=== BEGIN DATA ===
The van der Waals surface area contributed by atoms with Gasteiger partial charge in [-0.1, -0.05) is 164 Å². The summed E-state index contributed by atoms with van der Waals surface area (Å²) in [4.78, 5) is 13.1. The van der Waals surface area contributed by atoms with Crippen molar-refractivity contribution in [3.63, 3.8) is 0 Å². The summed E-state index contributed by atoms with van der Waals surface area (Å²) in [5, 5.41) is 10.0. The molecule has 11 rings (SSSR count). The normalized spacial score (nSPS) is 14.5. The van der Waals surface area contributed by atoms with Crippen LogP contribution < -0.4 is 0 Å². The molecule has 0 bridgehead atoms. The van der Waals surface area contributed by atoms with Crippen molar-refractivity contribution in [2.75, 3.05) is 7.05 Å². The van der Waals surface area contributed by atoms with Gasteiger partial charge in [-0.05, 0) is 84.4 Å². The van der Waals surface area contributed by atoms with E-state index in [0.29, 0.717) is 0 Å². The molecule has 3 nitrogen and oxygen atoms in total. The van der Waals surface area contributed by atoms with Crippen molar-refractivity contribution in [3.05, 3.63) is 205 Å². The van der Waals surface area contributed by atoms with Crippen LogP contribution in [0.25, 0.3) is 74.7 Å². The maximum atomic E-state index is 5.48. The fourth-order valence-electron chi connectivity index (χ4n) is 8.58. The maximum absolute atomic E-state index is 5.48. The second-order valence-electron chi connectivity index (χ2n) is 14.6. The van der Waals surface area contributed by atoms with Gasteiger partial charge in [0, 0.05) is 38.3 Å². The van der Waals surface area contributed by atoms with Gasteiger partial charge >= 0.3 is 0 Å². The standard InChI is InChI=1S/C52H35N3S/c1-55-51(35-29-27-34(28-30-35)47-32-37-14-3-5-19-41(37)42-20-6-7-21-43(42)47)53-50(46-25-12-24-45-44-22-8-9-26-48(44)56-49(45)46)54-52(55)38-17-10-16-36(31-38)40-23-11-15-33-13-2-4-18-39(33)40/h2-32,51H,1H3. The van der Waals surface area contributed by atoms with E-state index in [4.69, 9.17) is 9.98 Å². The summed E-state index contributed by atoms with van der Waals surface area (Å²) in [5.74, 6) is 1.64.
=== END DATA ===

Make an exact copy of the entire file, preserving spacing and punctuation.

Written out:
The van der Waals surface area contributed by atoms with Gasteiger partial charge in [-0.1, -0.05) is 164 Å². The summed E-state index contributed by atoms with van der Waals surface area (Å²) in [4.78, 5) is 13.1. The van der Waals surface area contributed by atoms with Crippen molar-refractivity contribution in [3.63, 3.8) is 0 Å². The summed E-state index contributed by atoms with van der Waals surface area (Å²) in [5, 5.41) is 10.0. The molecule has 11 rings (SSSR count). The normalized spacial score (nSPS) is 14.5. The van der Waals surface area contributed by atoms with Crippen LogP contribution < -0.4 is 0 Å². The molecule has 0 bridgehead atoms. The van der Waals surface area contributed by atoms with Crippen molar-refractivity contribution in [2.75, 3.05) is 7.05 Å². The van der Waals surface area contributed by atoms with Gasteiger partial charge in [-0.05, 0) is 84.4 Å². The van der Waals surface area contributed by atoms with E-state index in [0.29, 0.717) is 0 Å². The molecule has 3 nitrogen and oxygen atoms in total. The van der Waals surface area contributed by atoms with Crippen molar-refractivity contribution in [3.05, 3.63) is 205 Å². The van der Waals surface area contributed by atoms with Crippen LogP contribution in [0.25, 0.3) is 74.7 Å². The maximum atomic E-state index is 5.48. The fourth-order valence-electron chi connectivity index (χ4n) is 8.58. The maximum absolute atomic E-state index is 5.48. The second-order valence-electron chi connectivity index (χ2n) is 14.6. The van der Waals surface area contributed by atoms with Gasteiger partial charge in [0, 0.05) is 38.3 Å². The van der Waals surface area contributed by atoms with Gasteiger partial charge >= 0.3 is 0 Å². The standard InChI is InChI=1S/C52H35N3S/c1-55-51(35-29-27-34(28-30-35)47-32-37-14-3-5-19-41(37)42-20-6-7-21-43(42)47)53-50(46-25-12-24-45-44-22-8-9-26-48(44)56-49(45)46)54-52(55)38-17-10-16-36(31-38)40-23-11-15-33-13-2-4-18-39(33)40/h2-32,51H,1H3. The van der Waals surface area contributed by atoms with E-state index in [4.69, 9.17) is 9.98 Å². The summed E-state index contributed by atoms with van der Waals surface area (Å²) in [5.74, 6) is 1.64.